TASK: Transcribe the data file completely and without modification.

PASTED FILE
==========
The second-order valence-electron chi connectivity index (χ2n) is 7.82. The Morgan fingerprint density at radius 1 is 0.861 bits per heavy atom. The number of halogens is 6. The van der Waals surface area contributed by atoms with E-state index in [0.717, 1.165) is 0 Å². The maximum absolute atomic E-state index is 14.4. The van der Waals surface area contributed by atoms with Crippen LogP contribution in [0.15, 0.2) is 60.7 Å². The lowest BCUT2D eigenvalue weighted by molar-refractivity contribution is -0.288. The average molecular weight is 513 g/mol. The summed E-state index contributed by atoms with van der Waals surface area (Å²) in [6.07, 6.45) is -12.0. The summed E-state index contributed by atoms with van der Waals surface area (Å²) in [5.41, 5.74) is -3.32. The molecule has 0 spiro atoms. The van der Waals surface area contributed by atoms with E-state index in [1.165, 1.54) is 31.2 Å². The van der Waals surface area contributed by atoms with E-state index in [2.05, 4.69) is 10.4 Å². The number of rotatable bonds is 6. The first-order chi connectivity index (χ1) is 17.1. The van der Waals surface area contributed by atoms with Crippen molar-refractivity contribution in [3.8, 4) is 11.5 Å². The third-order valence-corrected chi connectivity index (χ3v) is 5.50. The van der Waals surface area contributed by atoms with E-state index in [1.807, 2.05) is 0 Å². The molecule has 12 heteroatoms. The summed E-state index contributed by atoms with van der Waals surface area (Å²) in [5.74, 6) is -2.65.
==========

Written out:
The second-order valence-electron chi connectivity index (χ2n) is 7.82. The Morgan fingerprint density at radius 1 is 0.861 bits per heavy atom. The number of halogens is 6. The van der Waals surface area contributed by atoms with E-state index in [0.717, 1.165) is 0 Å². The maximum absolute atomic E-state index is 14.4. The van der Waals surface area contributed by atoms with Crippen LogP contribution in [0.15, 0.2) is 60.7 Å². The lowest BCUT2D eigenvalue weighted by molar-refractivity contribution is -0.288. The average molecular weight is 513 g/mol. The summed E-state index contributed by atoms with van der Waals surface area (Å²) in [6.07, 6.45) is -12.0. The summed E-state index contributed by atoms with van der Waals surface area (Å²) in [5.41, 5.74) is -3.32. The molecule has 0 spiro atoms. The van der Waals surface area contributed by atoms with E-state index in [1.165, 1.54) is 31.2 Å². The van der Waals surface area contributed by atoms with E-state index in [2.05, 4.69) is 10.4 Å². The number of rotatable bonds is 6. The first-order chi connectivity index (χ1) is 17.1. The van der Waals surface area contributed by atoms with Crippen molar-refractivity contribution in [3.8, 4) is 11.5 Å². The third-order valence-corrected chi connectivity index (χ3v) is 5.50. The van der Waals surface area contributed by atoms with E-state index in [1.807, 2.05) is 0 Å². The molecule has 12 heteroatoms. The summed E-state index contributed by atoms with van der Waals surface area (Å²) in [5.74, 6) is -2.65.